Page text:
State is clueless on taxes


News that the Oregon Senate passed two bills to raise almost $1 billion in revenue simply reinforces the conclusion that when it comes to taxes, especially business taxes, this state is clueless.

The new tax increase is the proverbial good news/bad news. The good news for small business especially, is that the tax is designed to effect individuals making more than $250,000 a year, and large corporations. Indeed, Senate majority leader Richard Devlin specifically stated that “This legislation protects the middle class by ensuring that households making less than $250,000 a year will not pay any additional taxes and it protects small businesses by focusing the increase on large corporations.”

Look, no one likes paying taxes, but it is equally true that 1) we are in a bad economy and revenue is drying up faster than ink at a newspaper, and 2) in a civilized society, we all have to pony up and pay our joint bills — for schools, roads, etc.

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News that the Oregon Senate passed two bills to raise almost $1 billion in revenue simply reinforces the conclusion that when it comes to taxes, especially business taxes, this state is clueless.

The new tax increase is the proverbial good news/bad news. The good news for small business especially, is that the tax is designed to effect individuals making more than $250,000 a year, and large corporations. Indeed, Senate majority leader Richard Devlin specifically stated that “This legislation protects the middle class by ensuring that households making less than $250,000 a year will not pay any additional taxes and it protects small businesses by focusing the increase on large corporations.”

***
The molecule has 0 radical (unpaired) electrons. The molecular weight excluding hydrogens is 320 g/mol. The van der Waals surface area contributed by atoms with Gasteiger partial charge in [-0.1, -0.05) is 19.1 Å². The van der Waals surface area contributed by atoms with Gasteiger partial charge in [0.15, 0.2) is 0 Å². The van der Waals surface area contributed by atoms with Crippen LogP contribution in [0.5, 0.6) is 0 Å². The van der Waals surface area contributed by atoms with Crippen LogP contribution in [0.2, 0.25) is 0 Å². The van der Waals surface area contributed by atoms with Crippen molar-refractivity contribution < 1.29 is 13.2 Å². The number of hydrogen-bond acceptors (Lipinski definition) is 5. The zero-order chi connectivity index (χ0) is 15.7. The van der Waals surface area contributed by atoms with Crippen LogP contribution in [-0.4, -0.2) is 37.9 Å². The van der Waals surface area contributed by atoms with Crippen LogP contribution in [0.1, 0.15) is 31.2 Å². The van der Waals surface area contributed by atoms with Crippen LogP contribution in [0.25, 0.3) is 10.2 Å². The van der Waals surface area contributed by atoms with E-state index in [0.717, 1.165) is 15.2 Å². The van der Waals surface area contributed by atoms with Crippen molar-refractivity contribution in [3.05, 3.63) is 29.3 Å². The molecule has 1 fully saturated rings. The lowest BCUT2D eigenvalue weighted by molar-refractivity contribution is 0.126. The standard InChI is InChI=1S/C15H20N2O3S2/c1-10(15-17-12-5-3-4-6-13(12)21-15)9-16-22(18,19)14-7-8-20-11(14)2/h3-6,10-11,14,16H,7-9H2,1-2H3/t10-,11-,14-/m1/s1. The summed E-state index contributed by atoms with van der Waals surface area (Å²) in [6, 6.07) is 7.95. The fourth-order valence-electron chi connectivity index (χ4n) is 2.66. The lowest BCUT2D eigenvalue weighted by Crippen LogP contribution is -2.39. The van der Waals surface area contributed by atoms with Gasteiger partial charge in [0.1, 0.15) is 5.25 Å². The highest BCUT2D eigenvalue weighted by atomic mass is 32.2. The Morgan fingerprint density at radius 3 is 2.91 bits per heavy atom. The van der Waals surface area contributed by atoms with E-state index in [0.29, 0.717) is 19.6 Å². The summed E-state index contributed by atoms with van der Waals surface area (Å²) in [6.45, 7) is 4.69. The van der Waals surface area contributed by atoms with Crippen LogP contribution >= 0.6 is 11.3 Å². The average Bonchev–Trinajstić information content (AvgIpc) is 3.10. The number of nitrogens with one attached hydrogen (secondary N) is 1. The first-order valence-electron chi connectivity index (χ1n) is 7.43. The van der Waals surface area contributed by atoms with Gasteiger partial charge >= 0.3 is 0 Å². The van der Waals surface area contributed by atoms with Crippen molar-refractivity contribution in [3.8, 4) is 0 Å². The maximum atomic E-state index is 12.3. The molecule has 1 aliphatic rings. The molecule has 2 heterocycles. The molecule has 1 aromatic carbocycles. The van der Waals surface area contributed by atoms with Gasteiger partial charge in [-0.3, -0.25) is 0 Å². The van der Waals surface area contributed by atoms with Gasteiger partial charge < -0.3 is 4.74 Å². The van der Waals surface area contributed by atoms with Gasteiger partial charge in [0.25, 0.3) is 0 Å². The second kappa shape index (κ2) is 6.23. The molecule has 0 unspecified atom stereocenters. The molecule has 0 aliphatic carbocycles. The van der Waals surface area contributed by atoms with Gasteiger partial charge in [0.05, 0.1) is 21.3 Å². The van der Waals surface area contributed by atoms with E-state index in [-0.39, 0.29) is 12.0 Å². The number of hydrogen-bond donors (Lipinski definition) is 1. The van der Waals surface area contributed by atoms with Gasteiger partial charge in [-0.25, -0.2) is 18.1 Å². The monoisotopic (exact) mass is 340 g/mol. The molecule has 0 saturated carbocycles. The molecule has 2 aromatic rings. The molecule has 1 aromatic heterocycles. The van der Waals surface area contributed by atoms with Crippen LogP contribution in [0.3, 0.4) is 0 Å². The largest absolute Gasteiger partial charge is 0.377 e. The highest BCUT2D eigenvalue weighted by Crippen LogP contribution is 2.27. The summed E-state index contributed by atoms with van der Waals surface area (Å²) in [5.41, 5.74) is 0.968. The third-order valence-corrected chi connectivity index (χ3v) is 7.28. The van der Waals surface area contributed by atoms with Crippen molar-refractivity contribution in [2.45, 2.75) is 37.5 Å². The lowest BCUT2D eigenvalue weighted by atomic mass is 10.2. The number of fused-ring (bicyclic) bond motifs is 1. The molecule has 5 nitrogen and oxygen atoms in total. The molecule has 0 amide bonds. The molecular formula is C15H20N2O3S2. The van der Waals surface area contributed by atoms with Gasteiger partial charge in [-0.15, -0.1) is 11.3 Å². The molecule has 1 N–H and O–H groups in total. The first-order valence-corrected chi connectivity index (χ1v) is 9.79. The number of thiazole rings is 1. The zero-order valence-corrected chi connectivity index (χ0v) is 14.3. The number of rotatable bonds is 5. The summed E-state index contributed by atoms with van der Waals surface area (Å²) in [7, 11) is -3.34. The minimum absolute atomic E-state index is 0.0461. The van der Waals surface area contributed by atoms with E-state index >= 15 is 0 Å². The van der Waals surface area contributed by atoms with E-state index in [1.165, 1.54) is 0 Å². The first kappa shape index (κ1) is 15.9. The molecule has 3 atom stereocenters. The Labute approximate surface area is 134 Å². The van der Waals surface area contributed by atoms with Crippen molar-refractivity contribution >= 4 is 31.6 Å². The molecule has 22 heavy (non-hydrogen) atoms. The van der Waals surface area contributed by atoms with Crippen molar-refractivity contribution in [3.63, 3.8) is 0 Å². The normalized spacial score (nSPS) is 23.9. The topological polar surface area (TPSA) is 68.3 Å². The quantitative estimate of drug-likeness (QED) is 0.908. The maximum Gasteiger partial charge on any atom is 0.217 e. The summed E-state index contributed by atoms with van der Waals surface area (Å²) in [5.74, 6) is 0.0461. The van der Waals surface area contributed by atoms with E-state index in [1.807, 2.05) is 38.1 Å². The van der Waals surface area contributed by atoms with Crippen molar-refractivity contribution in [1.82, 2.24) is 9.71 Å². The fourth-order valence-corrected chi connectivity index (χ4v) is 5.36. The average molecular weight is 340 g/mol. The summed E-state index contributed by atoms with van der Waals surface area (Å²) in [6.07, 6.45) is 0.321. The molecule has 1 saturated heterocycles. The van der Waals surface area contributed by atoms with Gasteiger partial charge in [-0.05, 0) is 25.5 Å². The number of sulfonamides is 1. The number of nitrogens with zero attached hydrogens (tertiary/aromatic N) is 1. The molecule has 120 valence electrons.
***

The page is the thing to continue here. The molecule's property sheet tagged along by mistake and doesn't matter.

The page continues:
Look, no one likes paying taxes, but it is equally true that 1) we are in a bad economy and revenue is drying up faster than ink at a newspaper, and 2) in a civilized society, we all have to pony up and pay our joint bills — for schools, roads, etc.

But that brings us to the bad news. What is the deal with the lack of planning in this state? Our over-dependence on income and property taxes ensures that the state coffers will go through boom and, like now, bust. Is it not the job of leaders to lead, even when it’s difficult? Did not our governor get elected promising, at least in part, tax reform?

Watching the Legislature here deal with the economy and taxes is sort of like watching Groundhog Day, except it seems that unlike Bill Murray, we will never get out of this endless loop.




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